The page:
Vale Margaret Thatcher

A complex women with a complex score card

This is a late commentary I know, but there is value in picking over the bones from the storm of both hatred and adulation of the last two weeks.

One of Mrs Thatcher’s more defiant actions against the complacent flow of government softness and conformity to unquestioning political correctness was her decision in 1989 to refuse to send a British representative to the celebration of the bicentenary of the fall of the Bastille. As British historian Andrew Roberts observed, it was “a sublime gesture of defiance against republicanism, revolution and terror.” He imagined how they must have fumed in the Foreign Office.

A chastening article by the much admired Theodore Dalrymple certainly was a corrective to the sometimes overwhelming sycophancy of conservative commentators:

Her cultural effect on the country was, overall, disastrous … she introduced the commercial spirit not only where it was needed, but where it was harmful. Almost all the legalised corruption for which the British public administration is now so notable can be traced back to her  …

She believed in management as a science in the way that Latin American peasants believe, or used to believe, in miracle-working Virgins. As a consequence, she introduced business practices (such as high and rising emoluments and perquisites) into the public sector without the disciplines of a real marketplace.

Nor did she appear to understand one of the most important lessons of the Soviet Union, namely that in centralised bureaucratic systems the setting of targets results not in efficiency but in organised lying to pretend that they have been met.

The result has been Soviet-type corruption, moral, intellectual and financial, some of it legal and much of it compulsory. Those who work in or for the public administration – it is increasingly difficult to tell them apart – have been comprehensively corrupted by this process.

Indeed, where legalised corruption is concerned, Thatcher was John the Baptist to Tony Blair’s Christ.

These are very strong words but worth pondering in her legacy.

On a brighter note, the irony of having a strong competent women as Prime Minister does indeed make the Sisterhood squirm, as it should. Claire Berlinski, in The Spectator of 13 April sums up her importance to women:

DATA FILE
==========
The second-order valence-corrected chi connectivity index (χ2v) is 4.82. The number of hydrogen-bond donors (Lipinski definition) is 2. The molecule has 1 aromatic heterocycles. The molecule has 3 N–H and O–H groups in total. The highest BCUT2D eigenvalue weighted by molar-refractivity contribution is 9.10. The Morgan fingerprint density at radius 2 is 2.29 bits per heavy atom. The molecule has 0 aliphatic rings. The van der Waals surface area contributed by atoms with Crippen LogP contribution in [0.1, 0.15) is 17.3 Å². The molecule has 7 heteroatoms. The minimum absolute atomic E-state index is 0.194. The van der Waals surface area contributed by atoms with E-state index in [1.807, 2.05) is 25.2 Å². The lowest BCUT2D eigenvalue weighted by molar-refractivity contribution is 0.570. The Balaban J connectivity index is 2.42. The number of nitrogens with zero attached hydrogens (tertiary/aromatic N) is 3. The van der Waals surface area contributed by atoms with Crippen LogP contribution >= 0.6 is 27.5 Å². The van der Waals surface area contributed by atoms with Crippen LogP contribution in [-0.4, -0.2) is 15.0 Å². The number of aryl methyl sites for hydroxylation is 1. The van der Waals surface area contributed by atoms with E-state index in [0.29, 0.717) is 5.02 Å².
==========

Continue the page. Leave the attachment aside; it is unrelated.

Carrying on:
She was and will always be supremely significant to women. Unlike other women to whom she is often compared, she compromised no essential aspect of her personality. Hillary Clinton, by contrast, consciously displaced what femininity she had to reveal a drive for power; Eva Peron forsook her rationality, if ever she had it; Sarah Palin her dignity. Thatcher sacrificed nothing, except perhaps her relationship with her children. She made use of everything.

She was also singular in that in her success in capitalising upon her femininity, she has had no equal in political history, yet she had no use for feminism as a doctrine. She achieved things no woman before her had achieved, exploiting every politically useful aspect of a female persona and disproving every conventional expectation of women. She proved herself a rebuttal to several millennia’s worth of assumptions about women, power, and women in power. For women now aspiring to power, there is history before Thatcher and history after; no woman in politics will ever escape the comparison.

The last word goes to Steve Hilton, a former director of strategy for David Cameron. Above all, she discomforted the Establishment, one of the reasons she was so disliked:

I saw her as thrillingly anti-establishment; as much of a punk, and as brilliantly British, as Vivienne Westwood, who once impersonated her on the cover of Tatler. Margaret Thatcher had the virtues most valued in today’s culture: innovation, energy, daring. She was Steve Jobs, Richard Branson, and Lady Gaga all rolled into one — and a thousand times more consequential than any of them.

 

 

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